By Simon Cromie
Peter Ebdon knows the indescribable feeling of lifting the famous World Championship trophy at the Crucible. In 2002, the player known as ‘The Force’ held his nerve to edge out seven-time world champion Stephen Hendry in the 35th frame and join the elite list of Sheffield champions.
The Force is strong with this one
It’s a feeling Ebdon still clings to 16 years later, and one that he’ll never forget. “To become a World Champion is a very special feeling,” Ebdon says with a smile. “It’s one of the greatest sporting challenges there is. I can look back on my career and say that in a World Championship final, I beat the most successful player in the history of the game. That’s not an opinion, that’s fact.”
While that memory still lingers in Ebdon’s mind, recent seasons have seen a gradual decline in his tournament results. The 47-year-old attributes this slide down the rankings to the many other ventures he has undertaken.
“I’ve been doing a lot of other things,” said the world number 49. “I’ve been training to become a professional healer, and I also set up my own professional pedigree consulting business for race horses. I’m juggling a lot of balls. It’s difficult to dedicate the time to snooker that is necessary to be a top player. It is important for me to prepare for my next career, whatever that may be.”
Ebdon was devastated when Ryan Day ended his Betfred World Championship campaign in the final qualifying round, bringing to an end a season where he has reached the last 16 of just one ranking event.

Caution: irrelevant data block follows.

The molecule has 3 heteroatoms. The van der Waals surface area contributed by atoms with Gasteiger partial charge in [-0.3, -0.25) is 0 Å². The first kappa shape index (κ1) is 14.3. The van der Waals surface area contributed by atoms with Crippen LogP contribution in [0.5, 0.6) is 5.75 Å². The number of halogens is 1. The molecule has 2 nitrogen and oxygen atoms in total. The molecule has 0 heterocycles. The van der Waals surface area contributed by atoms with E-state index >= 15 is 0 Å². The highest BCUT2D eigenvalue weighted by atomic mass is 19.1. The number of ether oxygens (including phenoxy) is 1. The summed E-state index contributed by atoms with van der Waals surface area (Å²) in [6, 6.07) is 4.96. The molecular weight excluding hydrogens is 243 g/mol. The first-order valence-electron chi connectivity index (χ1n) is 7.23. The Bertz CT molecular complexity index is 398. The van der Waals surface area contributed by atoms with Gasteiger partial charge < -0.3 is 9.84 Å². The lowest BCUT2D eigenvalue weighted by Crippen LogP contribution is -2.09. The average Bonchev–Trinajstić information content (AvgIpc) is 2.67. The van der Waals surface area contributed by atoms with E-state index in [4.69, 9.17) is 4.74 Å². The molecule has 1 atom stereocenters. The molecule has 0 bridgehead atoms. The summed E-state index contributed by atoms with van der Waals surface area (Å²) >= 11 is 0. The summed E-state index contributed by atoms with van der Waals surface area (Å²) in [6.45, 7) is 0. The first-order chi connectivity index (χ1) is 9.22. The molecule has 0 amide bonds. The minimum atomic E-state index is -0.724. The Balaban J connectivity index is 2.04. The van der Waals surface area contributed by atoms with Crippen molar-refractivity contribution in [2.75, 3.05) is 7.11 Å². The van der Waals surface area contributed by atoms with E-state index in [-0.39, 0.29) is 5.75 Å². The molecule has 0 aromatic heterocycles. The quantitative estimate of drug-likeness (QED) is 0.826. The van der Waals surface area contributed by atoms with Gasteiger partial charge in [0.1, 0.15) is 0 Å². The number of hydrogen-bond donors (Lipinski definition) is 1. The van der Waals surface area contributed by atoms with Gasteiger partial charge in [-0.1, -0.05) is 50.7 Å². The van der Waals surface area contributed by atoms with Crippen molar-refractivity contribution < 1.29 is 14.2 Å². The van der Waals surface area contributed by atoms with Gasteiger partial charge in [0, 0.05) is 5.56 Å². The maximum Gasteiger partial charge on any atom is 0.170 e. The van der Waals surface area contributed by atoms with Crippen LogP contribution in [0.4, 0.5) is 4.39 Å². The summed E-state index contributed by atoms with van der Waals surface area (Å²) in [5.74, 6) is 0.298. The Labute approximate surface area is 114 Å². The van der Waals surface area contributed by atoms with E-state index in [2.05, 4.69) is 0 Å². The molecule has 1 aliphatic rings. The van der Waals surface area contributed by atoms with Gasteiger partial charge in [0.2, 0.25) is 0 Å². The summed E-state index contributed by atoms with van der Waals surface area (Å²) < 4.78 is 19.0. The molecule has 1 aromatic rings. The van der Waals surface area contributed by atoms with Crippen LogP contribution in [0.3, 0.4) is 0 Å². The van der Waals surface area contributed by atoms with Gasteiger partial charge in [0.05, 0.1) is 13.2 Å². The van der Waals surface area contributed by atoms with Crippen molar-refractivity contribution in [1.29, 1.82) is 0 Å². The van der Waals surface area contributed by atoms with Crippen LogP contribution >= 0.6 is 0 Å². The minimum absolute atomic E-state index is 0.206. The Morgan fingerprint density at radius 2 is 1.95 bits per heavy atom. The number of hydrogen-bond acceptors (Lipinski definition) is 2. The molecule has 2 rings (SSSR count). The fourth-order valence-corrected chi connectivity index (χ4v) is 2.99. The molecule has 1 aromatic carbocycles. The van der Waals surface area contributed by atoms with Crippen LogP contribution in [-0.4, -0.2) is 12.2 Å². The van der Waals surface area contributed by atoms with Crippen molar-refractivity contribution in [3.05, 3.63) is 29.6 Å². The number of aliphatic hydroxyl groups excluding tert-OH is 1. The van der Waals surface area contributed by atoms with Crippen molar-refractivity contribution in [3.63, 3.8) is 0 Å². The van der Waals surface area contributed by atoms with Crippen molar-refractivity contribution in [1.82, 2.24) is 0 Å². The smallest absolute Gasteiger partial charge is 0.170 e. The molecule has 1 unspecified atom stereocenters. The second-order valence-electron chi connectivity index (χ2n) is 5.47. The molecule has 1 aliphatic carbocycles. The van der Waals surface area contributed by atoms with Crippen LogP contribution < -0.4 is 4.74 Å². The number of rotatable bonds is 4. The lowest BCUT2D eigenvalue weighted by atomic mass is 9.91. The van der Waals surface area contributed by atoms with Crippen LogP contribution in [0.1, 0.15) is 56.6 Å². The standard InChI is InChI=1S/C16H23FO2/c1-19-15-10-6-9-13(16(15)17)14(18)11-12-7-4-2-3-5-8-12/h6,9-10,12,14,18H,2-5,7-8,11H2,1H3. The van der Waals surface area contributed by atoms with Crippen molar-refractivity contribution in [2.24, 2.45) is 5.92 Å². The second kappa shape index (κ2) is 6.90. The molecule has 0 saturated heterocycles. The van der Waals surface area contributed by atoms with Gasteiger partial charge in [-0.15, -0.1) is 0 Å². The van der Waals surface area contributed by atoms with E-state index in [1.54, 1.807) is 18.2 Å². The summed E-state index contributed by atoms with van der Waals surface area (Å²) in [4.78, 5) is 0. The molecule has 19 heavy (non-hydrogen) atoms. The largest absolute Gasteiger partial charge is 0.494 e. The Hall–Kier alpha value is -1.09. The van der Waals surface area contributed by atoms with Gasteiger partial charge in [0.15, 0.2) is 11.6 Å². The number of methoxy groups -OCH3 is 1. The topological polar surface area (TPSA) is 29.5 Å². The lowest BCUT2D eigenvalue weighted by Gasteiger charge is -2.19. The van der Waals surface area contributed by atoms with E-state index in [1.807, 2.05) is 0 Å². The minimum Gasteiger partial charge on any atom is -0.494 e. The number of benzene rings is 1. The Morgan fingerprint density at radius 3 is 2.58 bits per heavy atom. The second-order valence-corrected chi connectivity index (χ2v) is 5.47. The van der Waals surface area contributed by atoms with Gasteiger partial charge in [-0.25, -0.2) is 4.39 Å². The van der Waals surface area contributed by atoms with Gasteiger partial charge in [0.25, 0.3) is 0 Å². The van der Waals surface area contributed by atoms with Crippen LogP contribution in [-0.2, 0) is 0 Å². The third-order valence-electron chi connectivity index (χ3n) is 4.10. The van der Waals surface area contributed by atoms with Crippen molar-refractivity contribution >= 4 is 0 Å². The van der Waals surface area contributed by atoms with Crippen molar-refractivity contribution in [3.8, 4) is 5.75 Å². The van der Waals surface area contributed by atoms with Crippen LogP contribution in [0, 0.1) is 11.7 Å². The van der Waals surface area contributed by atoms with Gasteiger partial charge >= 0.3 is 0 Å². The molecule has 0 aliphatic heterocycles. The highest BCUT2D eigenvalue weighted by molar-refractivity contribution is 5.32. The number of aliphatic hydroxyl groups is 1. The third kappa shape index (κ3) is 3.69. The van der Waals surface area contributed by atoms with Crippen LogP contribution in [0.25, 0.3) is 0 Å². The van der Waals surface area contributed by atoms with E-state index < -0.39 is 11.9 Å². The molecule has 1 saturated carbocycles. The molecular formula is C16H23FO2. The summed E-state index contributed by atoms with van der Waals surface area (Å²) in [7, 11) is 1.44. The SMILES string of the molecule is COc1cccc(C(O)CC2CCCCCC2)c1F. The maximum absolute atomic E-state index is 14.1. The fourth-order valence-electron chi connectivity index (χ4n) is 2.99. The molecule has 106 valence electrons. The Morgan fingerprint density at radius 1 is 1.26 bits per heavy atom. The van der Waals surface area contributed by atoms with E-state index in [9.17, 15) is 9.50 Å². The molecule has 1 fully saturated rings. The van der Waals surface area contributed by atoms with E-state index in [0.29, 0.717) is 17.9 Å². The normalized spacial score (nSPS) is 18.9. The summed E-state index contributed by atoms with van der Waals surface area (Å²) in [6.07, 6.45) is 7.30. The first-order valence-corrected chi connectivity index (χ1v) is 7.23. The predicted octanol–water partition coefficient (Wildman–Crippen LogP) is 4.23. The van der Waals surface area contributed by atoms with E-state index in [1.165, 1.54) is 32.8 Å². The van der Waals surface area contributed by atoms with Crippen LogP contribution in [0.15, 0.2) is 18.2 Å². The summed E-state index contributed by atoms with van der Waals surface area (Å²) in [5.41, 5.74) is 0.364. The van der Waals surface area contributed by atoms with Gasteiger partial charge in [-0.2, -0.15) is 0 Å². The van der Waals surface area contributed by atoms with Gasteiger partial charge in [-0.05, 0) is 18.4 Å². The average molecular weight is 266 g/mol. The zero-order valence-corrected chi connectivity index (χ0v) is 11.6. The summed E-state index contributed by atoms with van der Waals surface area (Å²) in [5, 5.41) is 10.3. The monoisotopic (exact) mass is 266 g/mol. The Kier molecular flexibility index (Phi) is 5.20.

“It was disappointing not to qualify this year,” said nine-time ranking event winner Ebdon. “It would have been my 25th appearance at the Crucible. Ryan played unbelievably against me. It’s very difficult to maintain everything in a season and not burn yourself out. I always work hard for the World because it means so much to me to play here. I always want to peak during this tournament, so I’ll come back next year and try again.”
While his disappointment at not being able to chalk up at the Crucible is evident, Ebdon’s work with the BBC commentary team has meant he can enjoy the tournament from a different perspective.
“I enjoy working for the BBC, and I hope that continues for a long time,” said the London born cueman. “I was always looking forward to coming here and doing some commentary and bits and pieces in the studio. It’s a side of it that I really do love.”
Ebdon is often associated with a methodical approach to the game but insists that is not his natural style. “If I’ve got one regret in my career,” he muses, “it’s that I’ve never been able to play with the fluency in matches that I would do naturally. I think I’m more of a natural type than it might seem sometimes, because I try so hard out there. It’s almost like subconsciously I take more time on shots. I’m not doing that deliberately, it’s just what the pressure does, you’re trying so hard and you don’t want to make a mistake.”
Ebdon believes that the increased strength in depth of the tour makes it tough to survive for those of his generation who are still plying their trade on the circuit. He says: “Every snooker player who has played the game for a long time has asked themselves: am I good enough anymore? Have I got what it takes? There are no two ways about it, when you get older, your expectations do change. Some of that aggression goes when you get older.”
Despite that, one of snooker’s most determined characters still has ambition which drives him forward. “I’d love to win another tournament,” he says with a steely glint in his eyes. “I’m on nine ranking titles at the moment, I’d love to get to ten. There’s absolutely no reason why I can’t do it. I know I’m good enough, it’s just about putting in the hard work and having the belief.”